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Cigarette Trafficking and Traffickers in the Netherlands

NCJ Number
Crime & Justice International Volume: 23 Issue: 101 Dated: November/December 2007 Pages: 4-14
Maarten van Dijck
Date Published
November 2007
11 pages
This paper presents findings from case studies of individuals involved in cigarette smuggling in the Netherlands, which were conducted as part of the research project entitled, "Assessing Organized Crime" conducted in 2005 and 2006.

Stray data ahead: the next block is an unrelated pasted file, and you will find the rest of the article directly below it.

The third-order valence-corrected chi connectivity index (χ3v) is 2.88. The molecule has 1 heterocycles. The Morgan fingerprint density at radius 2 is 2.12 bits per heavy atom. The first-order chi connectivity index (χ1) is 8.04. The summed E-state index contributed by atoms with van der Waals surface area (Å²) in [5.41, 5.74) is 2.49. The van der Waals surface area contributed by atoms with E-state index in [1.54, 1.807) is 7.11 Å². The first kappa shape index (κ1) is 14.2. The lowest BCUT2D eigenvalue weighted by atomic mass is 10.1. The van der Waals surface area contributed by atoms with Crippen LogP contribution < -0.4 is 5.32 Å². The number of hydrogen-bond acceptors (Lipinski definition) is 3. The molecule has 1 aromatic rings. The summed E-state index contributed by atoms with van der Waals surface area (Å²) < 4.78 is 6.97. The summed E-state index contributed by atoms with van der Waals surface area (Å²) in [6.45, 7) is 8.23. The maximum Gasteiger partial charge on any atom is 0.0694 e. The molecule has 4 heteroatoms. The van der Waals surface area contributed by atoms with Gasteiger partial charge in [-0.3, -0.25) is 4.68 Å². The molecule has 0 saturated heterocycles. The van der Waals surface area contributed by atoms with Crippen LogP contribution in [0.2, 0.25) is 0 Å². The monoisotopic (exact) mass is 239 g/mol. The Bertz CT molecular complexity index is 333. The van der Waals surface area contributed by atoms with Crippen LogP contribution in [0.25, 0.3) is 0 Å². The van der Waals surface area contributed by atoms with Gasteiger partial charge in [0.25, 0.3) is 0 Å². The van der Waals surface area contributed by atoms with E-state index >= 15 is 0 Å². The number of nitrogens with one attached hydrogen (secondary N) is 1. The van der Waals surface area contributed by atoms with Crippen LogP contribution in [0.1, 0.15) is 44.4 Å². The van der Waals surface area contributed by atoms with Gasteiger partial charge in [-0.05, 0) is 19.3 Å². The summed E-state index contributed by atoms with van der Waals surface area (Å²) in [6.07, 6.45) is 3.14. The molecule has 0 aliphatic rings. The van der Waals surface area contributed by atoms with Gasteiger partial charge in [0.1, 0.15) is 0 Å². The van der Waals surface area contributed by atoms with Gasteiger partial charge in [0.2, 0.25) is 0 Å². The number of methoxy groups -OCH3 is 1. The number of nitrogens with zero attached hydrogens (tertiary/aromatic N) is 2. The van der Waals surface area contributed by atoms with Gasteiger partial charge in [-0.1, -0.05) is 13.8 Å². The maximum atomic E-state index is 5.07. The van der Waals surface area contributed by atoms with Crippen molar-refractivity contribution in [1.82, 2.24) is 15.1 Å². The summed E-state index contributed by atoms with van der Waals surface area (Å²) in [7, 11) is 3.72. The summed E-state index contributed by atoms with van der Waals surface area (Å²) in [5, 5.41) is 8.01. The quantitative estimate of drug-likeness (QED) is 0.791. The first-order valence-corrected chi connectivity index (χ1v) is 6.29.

Findings show that virtually all the cigarette smugglers studied were motivated to make extra money through a criminal activity that is relatively easy for first-time offenders to enter and justify. As a result, men and women at the head of a family with kids and pensioners can be found smuggling cigarettes next to professional criminals who are also engaged in drug trafficking, music piracy, and money laundering. Smuggling networks are apparently limited to only a few regular suppliers and slightly more regular buyers at wholesale or retail levels. Cigarette smuggling in the form of "bootlegging" can be done from the trunk of a car or with a convoy of trucks and multiple warehouses. Each method of operation requires different skills and offender attitudes toward cigarette smuggling as a means of income. As long as the governments of European countries impose excise taxes on cigarettes at a different pace, all types of people will find it easy to profit from smuggling cigarettes from a country with low or no excise tax on cigarettes to another country whose cigarette prices are higher because of the excise tax. The study involved an analysis of 43 files of tobacco-related smuggling. The investigations occurred between 1999 and 2006. In the 43 case files, data pertained to 272 offenders. Data were obtained on an offender's gender, age, family ties, nationality, employment situation, involvement in other crime markets, and role in smuggling operations. 19 tables, photos, 4 notes, and 15 references